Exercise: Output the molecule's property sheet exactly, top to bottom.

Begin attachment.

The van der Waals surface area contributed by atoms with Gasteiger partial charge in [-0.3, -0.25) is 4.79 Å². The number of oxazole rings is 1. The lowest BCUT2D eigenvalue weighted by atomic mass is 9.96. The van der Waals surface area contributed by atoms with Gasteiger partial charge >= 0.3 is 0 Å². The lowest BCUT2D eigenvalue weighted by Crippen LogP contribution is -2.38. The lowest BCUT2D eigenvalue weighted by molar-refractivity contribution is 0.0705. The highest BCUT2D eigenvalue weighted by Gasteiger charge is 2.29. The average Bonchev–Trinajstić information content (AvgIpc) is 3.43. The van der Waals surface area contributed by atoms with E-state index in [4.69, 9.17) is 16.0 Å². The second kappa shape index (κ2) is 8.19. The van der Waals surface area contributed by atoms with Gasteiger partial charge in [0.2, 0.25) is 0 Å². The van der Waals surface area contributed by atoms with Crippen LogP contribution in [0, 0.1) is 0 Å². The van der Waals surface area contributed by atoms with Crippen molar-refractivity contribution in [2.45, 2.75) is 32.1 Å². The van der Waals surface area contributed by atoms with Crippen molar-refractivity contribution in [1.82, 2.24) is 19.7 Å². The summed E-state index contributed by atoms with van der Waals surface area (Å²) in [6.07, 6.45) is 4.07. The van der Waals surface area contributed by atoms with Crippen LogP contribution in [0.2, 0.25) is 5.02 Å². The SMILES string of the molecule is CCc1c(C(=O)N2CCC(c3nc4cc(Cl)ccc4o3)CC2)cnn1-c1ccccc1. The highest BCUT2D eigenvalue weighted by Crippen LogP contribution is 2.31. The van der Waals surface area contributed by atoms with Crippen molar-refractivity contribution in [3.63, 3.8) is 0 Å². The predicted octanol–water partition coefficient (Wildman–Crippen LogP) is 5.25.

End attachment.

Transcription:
The van der Waals surface area contributed by atoms with Gasteiger partial charge in [-0.3, -0.25) is 4.79 Å². The number of oxazole rings is 1. The lowest BCUT2D eigenvalue weighted by atomic mass is 9.96. The van der Waals surface area contributed by atoms with Gasteiger partial charge >= 0.3 is 0 Å². The lowest BCUT2D eigenvalue weighted by Crippen LogP contribution is -2.38. The lowest BCUT2D eigenvalue weighted by molar-refractivity contribution is 0.0705. The highest BCUT2D eigenvalue weighted by Gasteiger charge is 2.29. The average Bonchev–Trinajstić information content (AvgIpc) is 3.43. The van der Waals surface area contributed by atoms with E-state index in [4.69, 9.17) is 16.0 Å². The second kappa shape index (κ2) is 8.19. The van der Waals surface area contributed by atoms with Gasteiger partial charge in [0.2, 0.25) is 0 Å². The van der Waals surface area contributed by atoms with Crippen LogP contribution in [0, 0.1) is 0 Å². The van der Waals surface area contributed by atoms with Crippen molar-refractivity contribution in [2.45, 2.75) is 32.1 Å². The van der Waals surface area contributed by atoms with Crippen molar-refractivity contribution in [1.82, 2.24) is 19.7 Å². The summed E-state index contributed by atoms with van der Waals surface area (Å²) in [6.07, 6.45) is 4.07. The van der Waals surface area contributed by atoms with Crippen LogP contribution in [0.2, 0.25) is 5.02 Å². The SMILES string of the molecule is CCc1c(C(=O)N2CCC(c3nc4cc(Cl)ccc4o3)CC2)cnn1-c1ccccc1. The highest BCUT2D eigenvalue weighted by Crippen LogP contribution is 2.31. The van der Waals surface area contributed by atoms with Crippen molar-refractivity contribution in [3.63, 3.8) is 0 Å². The predicted octanol–water partition coefficient (Wildman–Crippen LogP) is 5.25.